Okay, here's an awkward issue that still hasn't been resolved in many organizations. SOA promises a lot of great things for the enterprise, but... Who buys the first round? Someone, after all, has to put up the money to get it all started.
In a new post, EDS fellow Fred Cummins says true enterprise-focused SOA can't doesn't spring up out of a single silo; there needs to be some sort of SOA infrastructure in place. Imagine being the first company to install telephones, but also being expected to finance the costs of the entire network, he says.
For SOA projects, departments or business units creating and maintaining the services may end up bearing the start-up costs; with secondary participants in the SOA network sucking up the benefits without the risk.
Corporate needs to step in an lay the foundation and commit the seed funding, so all departments can partake in service orientation. However, the need for this more centralized infrastructure is seen as a "burden" on organizations -- the business executives aren't convinced.
The problem is, for these early stages, SOA is sold as an IT efficiency improver. As Cummins puts it:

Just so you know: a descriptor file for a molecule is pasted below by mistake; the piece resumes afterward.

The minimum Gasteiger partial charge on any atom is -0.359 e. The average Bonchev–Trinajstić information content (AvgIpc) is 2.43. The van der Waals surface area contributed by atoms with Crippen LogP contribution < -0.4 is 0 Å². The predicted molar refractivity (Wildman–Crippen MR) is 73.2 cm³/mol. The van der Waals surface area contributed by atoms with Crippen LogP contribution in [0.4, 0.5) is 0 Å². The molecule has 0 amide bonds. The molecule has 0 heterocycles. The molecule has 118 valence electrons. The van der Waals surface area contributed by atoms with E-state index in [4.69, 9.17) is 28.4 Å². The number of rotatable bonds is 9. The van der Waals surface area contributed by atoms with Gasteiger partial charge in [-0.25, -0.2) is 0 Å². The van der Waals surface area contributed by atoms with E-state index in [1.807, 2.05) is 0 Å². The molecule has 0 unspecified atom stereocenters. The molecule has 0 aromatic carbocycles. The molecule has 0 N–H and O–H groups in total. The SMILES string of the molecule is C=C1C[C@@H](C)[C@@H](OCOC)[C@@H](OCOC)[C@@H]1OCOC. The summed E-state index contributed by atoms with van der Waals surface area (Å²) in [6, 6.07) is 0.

"The infrastructure investment anticipates a return when the number of network participants reaches critical mass. Unfortunately, most executive leaders will be skeptical about the potential business value of SOA. SOA is promoted primarily as a new technology with potential IT cost savings."
Not enough is being done to sell the ultimate value of SOA, which is in enabling improvements to the efficiency and agility of the enterprise, Cummins writes.
This must be demonstrated to executives, not only for the infrastructure investment, but for the changes that will be needed in organizations and governance. "The real challenge is to find redundant capabilities that can be consolidated to yield significant business value," Cummins says. He says the business value needs to be sold from the get-go. And that business value "comes from the consolidation and sharing of business capabilities across the enterprise. There may be some business value in the consolidation of computer applications and supporting technology, but the real business value should come from transformation of the enterprise to exploit shared capabilities."
The trouble is that many SOA efforts hit the wall when it comes to moving ROI into this realm. It's an issue of measurement. ROI is relatively easy to capture and see when developer productivity is realized, or when data entry time is reduced, or when an interactive voice response channel can operate off the same system as the customer care center.
But business agility is squishy stuff. How do you measure SOA's contribution to business transformation or business agility? Again, very squishy stuff.